On April 12, 2006 the N.C. State Ports Authority purchased about 600-acres of undeveloped land on the Cape Fear River near Southport for a new international port. It paid $30 million.
Today, the tax value for the same property is $12.73 million, and plans for the port are dead in the water.
The port proposal was derailed by strong public objections to the project, as well as a worldwide economic market that makes building a mega-port anywhere in N.C. a shipper’s pipe dream and a taxpayers’ nightmare.
The huge drop in land value is currently concealed within the authority’s annual audits under capital assets and long-term debt. It’s unclear what the total cost of this land has been given the accrued interest payments for various loans that were secured to buy the property.
The authority made the purchase decision with little public discussion. In retrospect, this fiasco serves as a great example for why such large state-funded industrial development projects should always conduct an environmental assessment as required by the N.C. State Environmental Policy Act.
In this case, the authority purchased the property without conducting any environmental reviews. Why no environmental impact statement was prepared before $30 million in public funds were spent is very hard to explain.
The law requires state agencies such as the authority to review and report the environmental effects of its proposed actions that may occur by the expenditure of public monies when those projects could have a potential negative environmental effect on natural resources, public health and safety, natural beauty, or historical or cultural elements of the state.
Clearly, if the proponents of the port had taken more time to comply with the law before investing in buying the land, they would have probably have come to their senses and not wasted so much money.
Some may argue that such environmental reviews are not required simply to purchase land. Many grants are given by The N.C. Parks and Recreation Trust Fund and the N.C. Clean Water Management Trust Fund to purchase land. Generally, environmental reviews in accordance with the State Environmental Policy are not required if the goal of the land purchases is to protect or restore the environment. However, if land purchases are made to build major new infrastructure (i.e., buildings over 10,000 square feet) then an environmental review or impact statement is normally prepared.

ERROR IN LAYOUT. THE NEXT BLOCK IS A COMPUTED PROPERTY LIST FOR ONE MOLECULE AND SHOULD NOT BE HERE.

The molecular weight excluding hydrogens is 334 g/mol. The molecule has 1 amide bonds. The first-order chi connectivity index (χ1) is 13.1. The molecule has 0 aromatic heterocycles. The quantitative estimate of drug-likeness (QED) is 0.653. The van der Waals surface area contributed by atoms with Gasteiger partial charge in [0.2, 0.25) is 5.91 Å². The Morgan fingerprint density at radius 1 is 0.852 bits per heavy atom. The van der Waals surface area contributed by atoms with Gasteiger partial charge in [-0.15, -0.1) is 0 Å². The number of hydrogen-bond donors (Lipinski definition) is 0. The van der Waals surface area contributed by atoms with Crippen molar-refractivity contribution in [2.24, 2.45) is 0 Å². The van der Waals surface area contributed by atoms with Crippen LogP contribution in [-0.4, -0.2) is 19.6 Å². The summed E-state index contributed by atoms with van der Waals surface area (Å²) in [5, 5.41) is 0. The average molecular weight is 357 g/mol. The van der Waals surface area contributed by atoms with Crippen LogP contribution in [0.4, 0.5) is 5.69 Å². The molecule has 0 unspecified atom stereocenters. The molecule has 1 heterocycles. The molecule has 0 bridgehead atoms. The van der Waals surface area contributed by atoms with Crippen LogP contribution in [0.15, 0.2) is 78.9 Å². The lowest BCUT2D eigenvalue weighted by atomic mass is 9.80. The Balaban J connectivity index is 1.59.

Soon after the land was purchased, significant public backlash developed against the port proposal, and it lost support with many local governments as well as the N.C. General Assembly. More studies now show that the port would never be economically viable. It is also doubtful that the port could have received environmental permits for the huge amount of dredging and wetland filling that would have been necessary to get large ships to its proposed docks. Approximately 30 percent of the land is salt and fresh water wetlands according to Brunswick County tax records.
Unloading this now surplus property at a price that recoups the state’s investment will be about as easy as offloading a freighter along its shallow marshy shoreline.
The real estate bust of 2008 can’t be blamed for why the authority paid over $17 million more than the land is worth. This property is located next to a nuclear power plant and large military ammunition depot. It was never prime real estate for golf courses, houses or condominiums. Its economic value as open space or industrial land should not have fluctuated so severely even with the recession. The steep decline in value begs the question as to why did the authority ever pay $30 million to buy the property in the first place? Clearly, appraisal requirements to determine fair market value for public land purchases may need to be revisited.
That said, since plans for the international port are now scrapped, it’s time to examine alternative and better uses for this land. The state has already lost its shirt on the purchase, and it would be better to cut its losses and do something productive with this property that would benefit taxpayers.
Perhaps some of the interior portions of the property could be used for economic development projects to finally create a few jobs, and the waterfront might make a nice state or local recreational park.
Public access for swimming and boating is always in short supply, and having such open park space would attract more tourism dollars to the area.
At least as a park, taxpayers can sit back in their beach chairs, watch big ships move up and down the river and feel that something worthwhile has been done with their hard earned dollars.
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